Yemen's southern problem

With the suspension of hostilities between the government and the Houthi rebels in northern Yemen, this seems like a suitable moment for a brief update on the continuing separatist troubles in the south.

It is difficult to get an accurate picture because independent reporting of events in the south (as in the north) is severely restricted; most of the news comes from government sources. Nevertheless, several things are clear. 

The southern insurrection – or whatever is the right word to describe it – is not an all-out military conflict of the kind seen recently in the north. The broad picture is of street demonstrations, some of which pass off peacefully, some of which are prevented by the authorities, and some of which turn into riots. Alongside that, there are violent attacks on people and property but usually on a small scale.

Last Friday, for example, suspected separatist gunmenambushed and killed the director of criminal investigations in al-Dhali’. A soldier also died in the attack and three others, including two soldiers, were wounded.

On Tuesday night, a guard at al-Maflahi district court in Lahj province was shot dead by a gang in two cars. The official news agency accused Taher Tamah, a prominent secessionist leader. It said Tamah and another man, Sami Dayan, had formed armed groups “to cut roads and commit banditry, kidnap cars and loot public and private properties”. 

The interior ministry says at least 130 people, variously described as outlaws, rioters and destructive elements, have been arrested in three southern provinces (Hadhramout, Lahj and al-Dhali’) since the beginning of this month.

According to the ministry, “The arrested were involved in subversion including rioting and road cuts and banditry with the aim to disturb the public security and spread hatred among the people.” 

Those arrested include about 80 who were rounded up over a period of three days following a week of disturbances in al-Houta (Lahj province). According to officials and residents cited by Reuters, army positions came under fire and shops owned by northerners were burnt. Separatists also tried to block the road from Lahj to Aden. These are all fairly typical of the kind of separatist activity reported many times before.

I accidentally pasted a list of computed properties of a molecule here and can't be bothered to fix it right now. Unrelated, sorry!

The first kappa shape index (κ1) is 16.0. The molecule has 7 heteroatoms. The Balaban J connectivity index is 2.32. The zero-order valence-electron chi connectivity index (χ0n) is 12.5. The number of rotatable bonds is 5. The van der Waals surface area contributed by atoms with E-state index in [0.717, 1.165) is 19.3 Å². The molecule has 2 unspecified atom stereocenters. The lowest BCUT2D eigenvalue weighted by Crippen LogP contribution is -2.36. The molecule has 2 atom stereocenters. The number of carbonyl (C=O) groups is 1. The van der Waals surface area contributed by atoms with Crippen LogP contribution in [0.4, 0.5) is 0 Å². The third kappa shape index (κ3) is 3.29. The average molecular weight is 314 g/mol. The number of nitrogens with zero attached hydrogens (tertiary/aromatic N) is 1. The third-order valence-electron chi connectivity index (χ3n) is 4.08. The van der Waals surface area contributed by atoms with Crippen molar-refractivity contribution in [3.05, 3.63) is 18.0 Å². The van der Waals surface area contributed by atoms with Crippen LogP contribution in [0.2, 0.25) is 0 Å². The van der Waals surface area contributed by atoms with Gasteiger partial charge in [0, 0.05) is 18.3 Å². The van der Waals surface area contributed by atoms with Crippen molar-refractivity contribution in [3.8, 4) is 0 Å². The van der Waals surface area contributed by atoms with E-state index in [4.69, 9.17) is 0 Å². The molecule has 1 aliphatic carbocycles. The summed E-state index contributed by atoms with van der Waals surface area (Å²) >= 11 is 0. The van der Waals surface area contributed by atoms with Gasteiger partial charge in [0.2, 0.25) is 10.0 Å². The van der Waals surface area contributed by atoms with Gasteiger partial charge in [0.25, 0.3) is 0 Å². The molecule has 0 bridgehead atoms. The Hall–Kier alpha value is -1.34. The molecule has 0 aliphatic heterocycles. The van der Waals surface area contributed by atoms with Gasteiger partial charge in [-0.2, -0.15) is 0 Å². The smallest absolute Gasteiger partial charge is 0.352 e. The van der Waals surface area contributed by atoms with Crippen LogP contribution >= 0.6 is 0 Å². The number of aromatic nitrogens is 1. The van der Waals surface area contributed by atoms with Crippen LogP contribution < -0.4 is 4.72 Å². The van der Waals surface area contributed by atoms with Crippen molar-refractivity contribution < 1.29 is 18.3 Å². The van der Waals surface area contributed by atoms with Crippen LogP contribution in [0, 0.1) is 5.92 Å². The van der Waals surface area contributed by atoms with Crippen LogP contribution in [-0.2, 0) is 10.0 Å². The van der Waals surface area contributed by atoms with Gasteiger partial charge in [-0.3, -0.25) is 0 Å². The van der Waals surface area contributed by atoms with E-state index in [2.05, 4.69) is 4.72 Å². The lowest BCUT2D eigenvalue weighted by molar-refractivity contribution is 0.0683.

Xinhua news agency also reported the arrest of at least 16 people late on Friday in various parts of the south in connection with “unauthorised protests”. They were said to have been carrying anti-government leaflets and banners, and some of them threw stones at security forces.

Those arrests followed a call from separatist leader Tariq al-Fadhli for an “uprising” last Saturday and were possibly meant to pre-empt it.

On Tuesday it was reported that citizens in al-Houta had handed over 600 tyres to the authorities. The tyres were allegedly “ready for burning by separatists to launch acts of riots and vandalism in the town”.

During the last year, Yemeni security forces killed 147 people in the south, according to a document posted on Jane Novak’s Armies of Libeation website. The document, compiled by Awad Ali Haidarah, names all the victims and briefly describes the circumstances of their death. Their ages range from 18 months to 70 years.

Although the insurrection in the south has a very different character from the Houthi war in the north, there are important similarities. In both cases, the underlying problem is marginalisation and in both cases the government is treating it as a security issue (even if the methods used are different). Depending on how they are applied, security measures can either contain it or exacerbate it. But in the end, as in the north, the southern problem can only be resolved through politics.

Posted by Brian Whitaker, 25 February 2010.